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23 March 2017

Brick factory workers in Mawlamyine, in Myanmar’s Mon State are one of the many groups of migrant workers who receive health education from IOM on issues such as TB, Malaria and HIV. Photo: IOM

We Must 'Unite to End TB'- IOM

Switzerland - On World TB Day 2017, the International Organization for Migration (IOM) joins the Stop TB Partnership, the World Health Organization (WHO) and other key partners in redoubling efforts to increase public awareness of tuberculosis and its impact on vulnerable populations such as migrants.

Although tuberculosis is a curable disease, according to the WHO’s Global TB Report 2016, it remains the world’s leading infectious killer disease, with more deaths every year than HIV/AIDS or malaria. Moreover, it leads to stigmatization and discrimination practices in many countries, further reducing opportunities for key populations, including migrants, to access care and prevention services.

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Lama's Story: Helping in the Fight Against TB
By IOM Jordan

Jordan - In 2015 and 2016 alone, IOM has visited 669,516 individuals, detected 240 cases and treated 95 percent of them. In cooperation with the Ministry of Health and with the funds from the The Global Fund to Fight AIDS, Tuberculosis and Malaria, we contribute to the eradication of tuberculosis in Jordan.

Watch here: English | French | Spanish



How Vulnerable Populations are Tackling Tuberculosis in Colombia
By Karen Mora

Colombia - Karen Rivas, 29, was born in Chocó, a department in northwest Colombia which was most affected by the armed conflict.

In 2009, after presenting symptoms including weight loss, loss of appetite, fever and diarrhoea, Karen was diagnosed with bacilliferous pulmonary tuberculosis, a contagious and drug-resistant strain also known as Multi-Drug Resistant TB (MDR). As her home region did not have adequate medical infrastructure, she was forced to migrate to Medellin, one of Colombia’s largest cities.

Beginning in 2010, she started her battle against this particularly tough strain of TB. In addition to leaving her family, Karen confronted a difficult economic situation. Being alone, without financial resources and sick in a strange city, Karen, at one point, survived by eating leftover food. 

Although still very sick and desperate, Karen started helping other people in similar circumstances. She started supporting people not only with TB, but also HIV, and became a leader in patient support for people with TB and HIV-related TB, not just in Medellin, but throughout the country.

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Every Breath You Take

By Joe Lowry and Dr Jaime Calderon, IOM Vienna
Photo credits: Florian Bachmeier

On World TB Day we look at why detecting and curing Tuberculosis is an essential part of well managed migration. This essay is accompanied by illustrations from "The White Death", a book on TB in Moldova, by award-winning photographer Florian Bachmeier, who has provided an endnote.

When the German microbiologist Dr Robert Koch discovered the bacillus that causes tuberculosis back in 1882, the disease was the most feared on the planet. In Europe and the Americas, one in seven deaths were caused by TB, making it one of the biggest killers in history.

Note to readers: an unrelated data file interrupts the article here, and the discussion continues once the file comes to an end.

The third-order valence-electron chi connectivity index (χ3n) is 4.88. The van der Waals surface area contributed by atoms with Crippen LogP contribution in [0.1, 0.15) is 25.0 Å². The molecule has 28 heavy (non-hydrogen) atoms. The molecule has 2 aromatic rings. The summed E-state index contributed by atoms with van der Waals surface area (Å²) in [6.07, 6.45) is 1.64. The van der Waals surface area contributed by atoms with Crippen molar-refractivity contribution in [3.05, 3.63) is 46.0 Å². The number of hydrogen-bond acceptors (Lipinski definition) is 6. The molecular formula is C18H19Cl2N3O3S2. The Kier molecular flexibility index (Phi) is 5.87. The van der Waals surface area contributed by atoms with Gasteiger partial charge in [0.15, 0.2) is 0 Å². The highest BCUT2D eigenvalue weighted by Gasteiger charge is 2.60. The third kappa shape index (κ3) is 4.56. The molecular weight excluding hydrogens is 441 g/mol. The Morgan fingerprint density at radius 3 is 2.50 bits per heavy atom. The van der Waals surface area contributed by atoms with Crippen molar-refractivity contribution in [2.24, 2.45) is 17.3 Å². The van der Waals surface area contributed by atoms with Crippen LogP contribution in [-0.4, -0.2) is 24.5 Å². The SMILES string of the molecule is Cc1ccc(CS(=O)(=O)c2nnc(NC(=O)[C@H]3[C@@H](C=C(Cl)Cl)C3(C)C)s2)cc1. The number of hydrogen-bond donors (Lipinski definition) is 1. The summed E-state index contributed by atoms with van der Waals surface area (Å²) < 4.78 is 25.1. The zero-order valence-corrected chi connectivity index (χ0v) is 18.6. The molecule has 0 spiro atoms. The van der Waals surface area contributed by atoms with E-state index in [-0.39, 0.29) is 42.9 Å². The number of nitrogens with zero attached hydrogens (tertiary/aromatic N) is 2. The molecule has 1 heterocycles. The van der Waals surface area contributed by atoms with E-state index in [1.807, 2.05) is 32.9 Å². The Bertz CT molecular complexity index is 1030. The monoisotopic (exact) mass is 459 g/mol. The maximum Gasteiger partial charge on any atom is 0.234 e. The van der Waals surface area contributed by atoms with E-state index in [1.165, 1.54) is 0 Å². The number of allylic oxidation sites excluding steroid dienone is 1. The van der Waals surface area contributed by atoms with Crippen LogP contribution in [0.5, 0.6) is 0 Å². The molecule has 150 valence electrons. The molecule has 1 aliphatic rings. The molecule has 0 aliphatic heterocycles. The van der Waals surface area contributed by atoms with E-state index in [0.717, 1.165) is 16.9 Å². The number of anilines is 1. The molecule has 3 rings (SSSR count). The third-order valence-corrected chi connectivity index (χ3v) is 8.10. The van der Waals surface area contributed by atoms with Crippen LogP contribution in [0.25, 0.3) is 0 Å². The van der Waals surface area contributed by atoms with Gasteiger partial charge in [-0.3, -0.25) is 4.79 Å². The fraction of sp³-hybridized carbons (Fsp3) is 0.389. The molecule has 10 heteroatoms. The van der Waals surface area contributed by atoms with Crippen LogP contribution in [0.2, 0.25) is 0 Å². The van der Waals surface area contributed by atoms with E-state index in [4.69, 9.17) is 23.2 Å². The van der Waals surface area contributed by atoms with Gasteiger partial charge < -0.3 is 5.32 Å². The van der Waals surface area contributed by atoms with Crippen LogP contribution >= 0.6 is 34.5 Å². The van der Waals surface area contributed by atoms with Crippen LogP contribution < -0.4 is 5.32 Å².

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Migration in the News


  • Xinhua and Libyan Express reported that Libya’s Head of the Presidential Council, Fayez Al-Serraj, met Wednesday in Tripoli with IOM Director General William Lacy Swing to discuss irregular migration and human trafficking in Libya.

  • Reuters reported that humanitarian ships operating off the coast of Libya are undermining the fight against people smugglers and opening a corridor that is ultimately leading to more migrant deaths, an Italian prosecutor said on Wednesday.

  • Daily Sabah reported that Belgium's migration minister attacked aid groups for saving drowning migrants in the Mediterranean, saying they were only causing more deaths by doing so.

  • Lifezette reported that approximately 9,000 irregular migrants entered Germany during the first two months of 2017, government figures show.

  • AP reported that one year after the Brussels attacks, the city's physical scars may have healed, but the pain is still apparent beneath the surface.

  • Philippine Star reported that the governor of Maguindanao province offered lots for offices of two national agencies essential to domestic campaigns against human trafficking and misguided Islamic extremism. Manila Times reported that the governor also urged women to help in the government’s efforts to rid villages of extremists and radicals.

  • Ghana’s CitiFMonline reported that the government is working to improve its fight against human trafficking, according to Minister of Interior Ambrose Dery.

  • AlterNet reported that people with disabilities are more vulnerable to climate change, yet their needs are not being met. 

     


Trending on the Internet


  • Associated Press reported that Argentina's San Luis province is happily receiving Syrian migrants through what is seen as the most generous migrant program of its kind in South America.

  • BBC Sport follows the Syria football team as they chase World Cup qualification against the backdrop of war. 

     


Media Contacts
For comment / interviews on today's news, please go to the contact(s) listed at the end of each press briefing note. For other information please contact the IOM Media & Communications team here